The switch 93 shown in the automatic mode position in FIG. 3 may be operated to the other or manual position. This disconnects the analog position voltage on line 102 from the summing point 103 and substitutes therefor a voltage obtained from a potentiometer 150.
Reverting now to the bight control channel of FIG. 3, a switch 94 shown in the automatic mode position may be operated to the other or manual position. The switch 94 may comprise a F.E.T. switch. This operation inserts a potentiometer 152 which acts as a scaling rheostat for the analog bight voltage on line 102' to provide any desired fraction of this voltage at the summing point 103' and so provides convenient means for narrowing the pattern.
As shown in FIG. 3, the output signals appearing on the conductors 78 from the programmable memory unit 50 may be directed to a latch 160 which is set by each pulse received from the pulse generator 80 and provides an output 170 to the bight logic 90 and an output 180 to the feed logic 91. An F.E.T. switch 190 may be used selectively to connect the bight logic 90 to the output of the programmable memory unit 50 or to the stitch pattern read-only-memory 82 of the sewing machine and an F.E.T. switch 191 may be used to selectively connect the output of the programmable memory unit or the stitch pattern ROM 82 to the feed logic 91. Preferably the switches 190 and 191 may be ganged for simultaneous shift from association with the ROM 82 to association with the re-programmable or random-access-memory unit 50.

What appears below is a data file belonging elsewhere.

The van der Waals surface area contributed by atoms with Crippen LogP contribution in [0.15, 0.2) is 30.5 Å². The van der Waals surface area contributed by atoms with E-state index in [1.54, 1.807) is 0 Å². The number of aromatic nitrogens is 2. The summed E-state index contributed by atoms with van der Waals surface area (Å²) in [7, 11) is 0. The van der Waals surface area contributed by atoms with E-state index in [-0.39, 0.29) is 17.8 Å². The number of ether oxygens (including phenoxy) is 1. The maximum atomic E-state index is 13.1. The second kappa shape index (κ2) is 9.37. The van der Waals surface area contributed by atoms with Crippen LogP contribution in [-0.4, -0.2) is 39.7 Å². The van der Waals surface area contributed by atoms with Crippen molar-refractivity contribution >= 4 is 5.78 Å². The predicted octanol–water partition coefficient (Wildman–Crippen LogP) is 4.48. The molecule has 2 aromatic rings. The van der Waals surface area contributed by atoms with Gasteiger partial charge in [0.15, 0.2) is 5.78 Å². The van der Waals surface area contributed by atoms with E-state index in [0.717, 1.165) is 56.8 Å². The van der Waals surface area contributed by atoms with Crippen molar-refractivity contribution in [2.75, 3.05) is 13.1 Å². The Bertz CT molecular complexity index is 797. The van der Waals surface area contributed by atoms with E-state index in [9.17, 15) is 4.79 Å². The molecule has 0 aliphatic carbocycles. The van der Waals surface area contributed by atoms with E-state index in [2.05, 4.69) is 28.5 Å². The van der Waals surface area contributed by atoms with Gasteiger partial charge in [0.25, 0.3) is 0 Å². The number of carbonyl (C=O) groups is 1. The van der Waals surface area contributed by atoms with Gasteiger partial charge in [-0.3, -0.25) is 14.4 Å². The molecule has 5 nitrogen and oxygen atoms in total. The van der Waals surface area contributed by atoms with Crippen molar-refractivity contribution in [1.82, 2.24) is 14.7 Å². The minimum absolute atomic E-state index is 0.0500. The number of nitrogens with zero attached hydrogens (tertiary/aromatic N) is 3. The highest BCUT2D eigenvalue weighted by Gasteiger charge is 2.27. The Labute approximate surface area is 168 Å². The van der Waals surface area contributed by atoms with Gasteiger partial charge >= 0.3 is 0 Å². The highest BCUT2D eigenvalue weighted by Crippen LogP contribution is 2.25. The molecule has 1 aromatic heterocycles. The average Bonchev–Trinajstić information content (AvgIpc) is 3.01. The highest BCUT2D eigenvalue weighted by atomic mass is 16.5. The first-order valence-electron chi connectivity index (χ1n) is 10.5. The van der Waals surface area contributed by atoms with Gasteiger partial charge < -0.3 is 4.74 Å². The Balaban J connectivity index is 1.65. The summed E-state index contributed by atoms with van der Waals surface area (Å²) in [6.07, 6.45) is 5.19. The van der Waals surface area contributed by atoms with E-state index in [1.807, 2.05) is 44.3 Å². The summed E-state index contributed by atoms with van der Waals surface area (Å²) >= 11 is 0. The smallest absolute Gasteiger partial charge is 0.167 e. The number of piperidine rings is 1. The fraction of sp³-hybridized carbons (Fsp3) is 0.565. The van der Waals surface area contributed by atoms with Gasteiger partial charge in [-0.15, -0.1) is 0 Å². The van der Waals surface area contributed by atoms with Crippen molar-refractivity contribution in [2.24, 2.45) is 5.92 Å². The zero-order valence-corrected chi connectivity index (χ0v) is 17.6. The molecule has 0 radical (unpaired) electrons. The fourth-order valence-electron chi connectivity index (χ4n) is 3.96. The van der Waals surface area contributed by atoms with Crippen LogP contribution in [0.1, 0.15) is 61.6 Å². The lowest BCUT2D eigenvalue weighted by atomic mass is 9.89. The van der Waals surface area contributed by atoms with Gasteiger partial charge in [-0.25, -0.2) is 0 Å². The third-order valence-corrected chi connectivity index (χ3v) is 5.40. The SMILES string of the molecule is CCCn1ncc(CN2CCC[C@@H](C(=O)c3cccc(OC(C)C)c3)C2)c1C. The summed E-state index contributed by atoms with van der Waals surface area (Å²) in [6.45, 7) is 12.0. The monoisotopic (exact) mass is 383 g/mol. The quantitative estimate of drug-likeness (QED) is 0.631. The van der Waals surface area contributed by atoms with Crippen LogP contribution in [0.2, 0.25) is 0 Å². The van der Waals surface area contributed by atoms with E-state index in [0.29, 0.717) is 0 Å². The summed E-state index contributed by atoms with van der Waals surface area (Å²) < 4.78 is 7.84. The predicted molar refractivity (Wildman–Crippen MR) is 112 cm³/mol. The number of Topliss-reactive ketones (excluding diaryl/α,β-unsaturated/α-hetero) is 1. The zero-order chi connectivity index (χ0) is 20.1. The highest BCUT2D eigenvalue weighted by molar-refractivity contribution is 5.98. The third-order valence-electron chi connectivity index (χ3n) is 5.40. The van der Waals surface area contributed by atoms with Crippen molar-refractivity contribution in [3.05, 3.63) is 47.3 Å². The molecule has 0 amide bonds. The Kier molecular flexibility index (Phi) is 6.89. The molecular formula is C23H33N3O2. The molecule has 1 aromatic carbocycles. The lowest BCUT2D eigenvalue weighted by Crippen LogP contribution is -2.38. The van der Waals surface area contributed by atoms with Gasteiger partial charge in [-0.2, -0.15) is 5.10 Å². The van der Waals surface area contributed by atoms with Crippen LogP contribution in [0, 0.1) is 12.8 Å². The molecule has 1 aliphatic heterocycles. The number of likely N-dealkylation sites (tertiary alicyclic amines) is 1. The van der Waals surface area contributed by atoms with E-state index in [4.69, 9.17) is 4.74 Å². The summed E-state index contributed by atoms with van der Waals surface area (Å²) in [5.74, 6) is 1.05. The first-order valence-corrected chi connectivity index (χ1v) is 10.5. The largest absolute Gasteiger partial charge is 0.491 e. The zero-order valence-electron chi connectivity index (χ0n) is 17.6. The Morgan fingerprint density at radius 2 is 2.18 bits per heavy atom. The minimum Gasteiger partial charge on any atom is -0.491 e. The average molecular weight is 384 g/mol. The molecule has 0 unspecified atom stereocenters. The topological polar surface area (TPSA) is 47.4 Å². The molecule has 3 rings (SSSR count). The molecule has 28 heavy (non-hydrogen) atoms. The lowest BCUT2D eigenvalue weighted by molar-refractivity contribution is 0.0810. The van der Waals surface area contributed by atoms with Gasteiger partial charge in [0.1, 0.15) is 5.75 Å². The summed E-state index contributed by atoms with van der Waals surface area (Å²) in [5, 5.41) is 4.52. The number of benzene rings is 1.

As illustrated in FIG. 3, the re-programmable memory unit 50 of this invention is, therefore, compatible with the use of a stitch pattern read-out-memory unit 82 in a sewing machine in which the stitch position coordinate pattern data is electrically extracted and manipulated. The combination with a read-out-memory pattern data storage means of the re-programmable memory unit of this invention provides a convenient means whereby operator generated stitch patterns may be implemented while retaining in the machine the ability to select from permanently stored memory those patterns which are most frequently utilized.
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|Citing Patent||Filing date||Publication date||Applicant||Title|
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|U.S. Classification||112/457, 365/170|
|International Classification||D05B3/02, D05B3/00, D05B, G11B25/02, G11C11/02, D05B19/02, G05B19/18, D05B19/00, D03C19/00, D05B21/00|
|Jan 13, 1989||AS||Assignment|
Owner name: SSMC INC., A CORP. OF DE, CONNECTICUT
Free format text: ASSIGNMENT OF ASSIGNORS INTEREST.;ASSIGNOR:SINGER COMPANY, THE;REEL/FRAME:005041/0077
Effective date: 19881202
|Aug 29, 1991||AS||Assignment|
Owner name: SINGER COMPANY N.V., THE, A NETHERLANDS ANTILLES C
Free format text: ASSIGNMENT OF ASSIGNORS INTEREST.;ASSIGNOR:SSMC INC., A DE CORP.;REEL/FRAME:005818/0149
Effective date: 19910816